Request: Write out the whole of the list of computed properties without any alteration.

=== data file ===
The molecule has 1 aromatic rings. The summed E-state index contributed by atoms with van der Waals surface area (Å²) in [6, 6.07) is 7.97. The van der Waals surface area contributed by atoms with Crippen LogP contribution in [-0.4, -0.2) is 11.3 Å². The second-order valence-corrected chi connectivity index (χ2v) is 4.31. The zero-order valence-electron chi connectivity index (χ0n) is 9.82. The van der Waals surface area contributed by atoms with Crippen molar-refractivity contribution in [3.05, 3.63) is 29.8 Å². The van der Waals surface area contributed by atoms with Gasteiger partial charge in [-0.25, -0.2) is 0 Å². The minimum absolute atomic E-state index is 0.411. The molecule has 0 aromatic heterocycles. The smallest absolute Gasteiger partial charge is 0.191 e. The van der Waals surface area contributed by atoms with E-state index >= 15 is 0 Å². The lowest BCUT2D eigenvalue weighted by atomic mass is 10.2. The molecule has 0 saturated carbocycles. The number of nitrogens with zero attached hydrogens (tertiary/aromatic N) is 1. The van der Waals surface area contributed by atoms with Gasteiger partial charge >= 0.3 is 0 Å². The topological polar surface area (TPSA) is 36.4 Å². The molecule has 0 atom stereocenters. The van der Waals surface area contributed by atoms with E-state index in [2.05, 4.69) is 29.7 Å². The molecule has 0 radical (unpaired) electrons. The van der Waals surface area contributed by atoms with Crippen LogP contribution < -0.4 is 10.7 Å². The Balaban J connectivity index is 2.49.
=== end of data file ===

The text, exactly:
The molecule has 1 aromatic rings. The summed E-state index contributed by atoms with van der Waals surface area (Å²) in [6, 6.07) is 7.97. The van der Waals surface area contributed by atoms with Crippen LogP contribution in [-0.4, -0.2) is 11.3 Å². The second-order valence-corrected chi connectivity index (χ2v) is 4.31. The zero-order valence-electron chi connectivity index (χ0n) is 9.82. The van der Waals surface area contributed by atoms with Crippen molar-refractivity contribution in [3.05, 3.63) is 29.8 Å². The van der Waals surface area contributed by atoms with Gasteiger partial charge in [-0.25, -0.2) is 0 Å². The minimum absolute atomic E-state index is 0.411. The molecule has 0 aromatic heterocycles. The smallest absolute Gasteiger partial charge is 0.191 e. The van der Waals surface area contributed by atoms with E-state index >= 15 is 0 Å². The lowest BCUT2D eigenvalue weighted by atomic mass is 10.2. The molecule has 0 saturated carbocycles. The number of nitrogens with zero attached hydrogens (tertiary/aromatic N) is 1. The van der Waals surface area contributed by atoms with Gasteiger partial charge >= 0.3 is 0 Å². The topological polar surface area (TPSA) is 36.4 Å². The molecule has 0 atom stereocenters. The van der Waals surface area contributed by atoms with E-state index in [2.05, 4.69) is 29.7 Å². The molecule has 0 radical (unpaired) electrons. The van der Waals surface area contributed by atoms with Crippen LogP contribution < -0.4 is 10.7 Å². The Balaban J connectivity index is 2.49.